Thinking beyond deliverability

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Ellen Siegel
Ellen Siegel

According to the December 2006 ESPC/Ipsos E-mail Survey, most consumers decide to delete e-mails or report them as spam based on their “from” and “subject” lines, and nearly 80% do so without ever opening them. Hence, it is critical for small businesses to understand the importance of reputation and trust if they want to increase their open rates.

It is especially important for small businesses to build a reputation through consistent e-mail behavior and a good permission-based list. Negative results such as spam reports and bounce rates affect reputation and negatively impact deliverability. Your recipients' behavior (whether or not they report your mail as spam) is important to your reputation with them and their ISPs. Anything out of the ordinary may convince recipients that they have been spammed: Even opt-in mail becomes spam if a recipient labels it as such. Therefore, small businesses need to make developing trust and recognition a priority.

The first step is to organize your contact database. To ensure a good reputation, you should keep your distribution lists updated and your e-mail relevant.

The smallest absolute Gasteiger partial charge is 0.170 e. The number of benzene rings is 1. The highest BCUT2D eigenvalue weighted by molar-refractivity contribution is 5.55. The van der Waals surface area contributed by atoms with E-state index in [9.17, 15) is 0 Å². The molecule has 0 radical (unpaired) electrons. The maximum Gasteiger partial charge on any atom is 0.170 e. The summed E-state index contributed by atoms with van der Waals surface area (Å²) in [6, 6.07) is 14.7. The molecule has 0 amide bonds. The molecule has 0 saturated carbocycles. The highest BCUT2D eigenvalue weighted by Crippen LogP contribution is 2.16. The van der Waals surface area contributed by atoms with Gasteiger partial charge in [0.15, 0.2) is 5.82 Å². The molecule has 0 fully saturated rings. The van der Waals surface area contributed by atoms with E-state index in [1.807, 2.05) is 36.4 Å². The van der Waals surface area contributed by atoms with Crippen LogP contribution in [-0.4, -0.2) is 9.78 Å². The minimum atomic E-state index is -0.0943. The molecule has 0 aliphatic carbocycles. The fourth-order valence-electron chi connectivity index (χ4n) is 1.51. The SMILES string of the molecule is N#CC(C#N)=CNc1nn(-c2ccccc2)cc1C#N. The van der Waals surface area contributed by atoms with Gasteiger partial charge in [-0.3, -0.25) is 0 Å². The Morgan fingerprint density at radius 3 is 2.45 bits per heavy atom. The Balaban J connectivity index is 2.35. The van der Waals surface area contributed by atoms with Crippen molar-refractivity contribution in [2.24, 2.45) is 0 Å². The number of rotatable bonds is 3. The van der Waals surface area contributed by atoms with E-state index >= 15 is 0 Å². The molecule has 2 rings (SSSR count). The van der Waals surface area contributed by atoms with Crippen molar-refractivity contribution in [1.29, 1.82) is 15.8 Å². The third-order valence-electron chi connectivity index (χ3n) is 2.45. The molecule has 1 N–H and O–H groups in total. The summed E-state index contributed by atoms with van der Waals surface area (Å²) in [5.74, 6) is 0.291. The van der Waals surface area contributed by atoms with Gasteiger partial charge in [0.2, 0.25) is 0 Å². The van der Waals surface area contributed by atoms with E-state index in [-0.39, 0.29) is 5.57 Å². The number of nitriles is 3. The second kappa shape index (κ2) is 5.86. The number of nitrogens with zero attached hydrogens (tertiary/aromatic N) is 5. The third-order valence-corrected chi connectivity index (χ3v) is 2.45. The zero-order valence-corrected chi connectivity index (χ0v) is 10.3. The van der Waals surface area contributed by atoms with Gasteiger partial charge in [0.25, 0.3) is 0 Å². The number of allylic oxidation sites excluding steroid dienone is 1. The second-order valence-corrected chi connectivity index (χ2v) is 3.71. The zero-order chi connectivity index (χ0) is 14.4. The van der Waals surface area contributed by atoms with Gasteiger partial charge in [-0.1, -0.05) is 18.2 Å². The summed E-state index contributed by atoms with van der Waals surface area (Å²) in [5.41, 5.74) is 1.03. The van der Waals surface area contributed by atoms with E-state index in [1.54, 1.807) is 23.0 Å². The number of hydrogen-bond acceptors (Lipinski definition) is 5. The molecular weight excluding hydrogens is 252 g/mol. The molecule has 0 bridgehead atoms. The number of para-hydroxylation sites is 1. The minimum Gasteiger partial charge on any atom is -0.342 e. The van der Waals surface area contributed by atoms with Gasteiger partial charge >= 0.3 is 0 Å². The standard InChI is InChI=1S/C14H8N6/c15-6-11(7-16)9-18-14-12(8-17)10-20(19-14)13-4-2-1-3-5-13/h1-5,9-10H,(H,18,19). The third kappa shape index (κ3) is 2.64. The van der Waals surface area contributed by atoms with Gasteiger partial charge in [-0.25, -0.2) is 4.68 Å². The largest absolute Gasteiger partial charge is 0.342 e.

• All e-mail lists should be opt-in only. Let people know they can easily unsubscribe at any time and adhere to their requests.
  • Monitor your bounces and keep your list up to date. Mailing repeatedly to a bounced address can hurt your reputation with an ISP.

The second step in building reputation is exhibiting consistent e-mail behavior — make sure your recipients understand how often you'll send them e-mail messages. Additional steps to increase successful delivery include the following:

  • Be sure recipients recognize you as the sender. The name next to your “from” address must be clearly identifiable to your subscribers, bearing in mind that in many cases your company's name is more recognizable than those of your employees. Encourage recipients to put your “from address” in their address book, trusted sender list or approved sender list.
  • Content matters. Help ensure your recipients won't delete or report your mail by making the subject line clear and relevant. Also avoid “spammy” words, excess capitalization or use of exclamation points that may trigger ISP content filters.
  • If you use an e-mail service provider, improve your reputation by making sure they have solid, long-standing relationships with the major ISPs. If they look good, you look good.

Finally, follow industry best practices. Stand behind your e-mail and protect your brand by using e-mail authentication. Honor unsubscribe requests promptly. If you use an ESP, leverage its expertise and infrastructure in these areas.

By taking these simple steps you will be well on your way to developing trusted relationships with your recipients and ensuring your e-mail communications not only make it to your intended contacts' inboxes, but are also actually read.

(This article first appeared in the 2007 edition of the DM News Essential Guide to E-Mail Marketing.)

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